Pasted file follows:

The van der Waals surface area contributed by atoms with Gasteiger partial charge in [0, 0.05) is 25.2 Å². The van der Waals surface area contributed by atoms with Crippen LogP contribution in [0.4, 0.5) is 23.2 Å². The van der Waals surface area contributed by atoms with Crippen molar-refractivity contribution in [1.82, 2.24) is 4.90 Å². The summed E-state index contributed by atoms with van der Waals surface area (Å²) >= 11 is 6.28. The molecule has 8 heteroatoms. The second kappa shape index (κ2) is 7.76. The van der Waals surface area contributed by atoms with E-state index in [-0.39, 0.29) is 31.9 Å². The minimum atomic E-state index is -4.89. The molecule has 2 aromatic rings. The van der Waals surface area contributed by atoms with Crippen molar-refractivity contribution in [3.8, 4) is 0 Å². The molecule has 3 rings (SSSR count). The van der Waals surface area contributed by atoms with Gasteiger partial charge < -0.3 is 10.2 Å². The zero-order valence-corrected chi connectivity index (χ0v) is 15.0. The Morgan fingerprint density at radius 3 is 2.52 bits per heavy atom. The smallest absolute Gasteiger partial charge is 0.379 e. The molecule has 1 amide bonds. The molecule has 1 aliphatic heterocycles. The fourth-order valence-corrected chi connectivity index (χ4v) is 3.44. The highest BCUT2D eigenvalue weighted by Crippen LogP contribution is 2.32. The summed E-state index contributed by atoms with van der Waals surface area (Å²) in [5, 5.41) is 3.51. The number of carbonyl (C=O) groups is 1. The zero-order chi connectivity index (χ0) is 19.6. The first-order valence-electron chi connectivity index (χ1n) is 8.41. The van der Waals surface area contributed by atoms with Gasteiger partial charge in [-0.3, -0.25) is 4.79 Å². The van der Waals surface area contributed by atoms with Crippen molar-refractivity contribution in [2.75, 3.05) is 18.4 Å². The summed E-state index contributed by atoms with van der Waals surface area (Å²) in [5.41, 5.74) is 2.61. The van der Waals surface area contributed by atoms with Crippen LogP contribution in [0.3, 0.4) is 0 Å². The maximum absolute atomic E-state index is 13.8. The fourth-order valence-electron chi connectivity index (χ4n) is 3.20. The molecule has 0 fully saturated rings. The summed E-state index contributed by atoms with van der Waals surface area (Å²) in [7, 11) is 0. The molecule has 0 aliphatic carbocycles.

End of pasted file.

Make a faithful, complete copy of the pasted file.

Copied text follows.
The van der Waals surface area contributed by atoms with Gasteiger partial charge in [0, 0.05) is 25.2 Å². The van der Waals surface area contributed by atoms with Crippen LogP contribution in [0.4, 0.5) is 23.2 Å². The van der Waals surface area contributed by atoms with Crippen molar-refractivity contribution in [1.82, 2.24) is 4.90 Å². The summed E-state index contributed by atoms with van der Waals surface area (Å²) >= 11 is 6.28. The molecule has 8 heteroatoms. The second kappa shape index (κ2) is 7.76. The van der Waals surface area contributed by atoms with E-state index in [-0.39, 0.29) is 31.9 Å². The minimum atomic E-state index is -4.89. The molecule has 2 aromatic rings. The van der Waals surface area contributed by atoms with Crippen molar-refractivity contribution in [3.8, 4) is 0 Å². The molecule has 3 rings (SSSR count). The van der Waals surface area contributed by atoms with Gasteiger partial charge < -0.3 is 10.2 Å². The zero-order valence-corrected chi connectivity index (χ0v) is 15.0. The Morgan fingerprint density at radius 3 is 2.52 bits per heavy atom. The smallest absolute Gasteiger partial charge is 0.379 e. The molecule has 1 amide bonds. The molecule has 1 aliphatic heterocycles. The fourth-order valence-corrected chi connectivity index (χ4v) is 3.44. The highest BCUT2D eigenvalue weighted by Crippen LogP contribution is 2.32. The summed E-state index contributed by atoms with van der Waals surface area (Å²) in [5, 5.41) is 3.51. The number of carbonyl (C=O) groups is 1. The zero-order chi connectivity index (χ0) is 19.6. The first-order valence-electron chi connectivity index (χ1n) is 8.41. The van der Waals surface area contributed by atoms with Gasteiger partial charge in [-0.3, -0.25) is 4.79 Å². The van der Waals surface area contributed by atoms with Crippen molar-refractivity contribution in [2.75, 3.05) is 18.4 Å². The summed E-state index contributed by atoms with van der Waals surface area (Å²) in [5.41, 5.74) is 2.61. The van der Waals surface area contributed by atoms with Crippen LogP contribution in [0.3, 0.4) is 0 Å². The maximum absolute atomic E-state index is 13.8. The fourth-order valence-electron chi connectivity index (χ4n) is 3.20. The molecule has 0 fully saturated rings. The summed E-state index contributed by atoms with van der Waals surface area (Å²) in [7, 11) is 0. The molecule has 0 aliphatic carbocycles.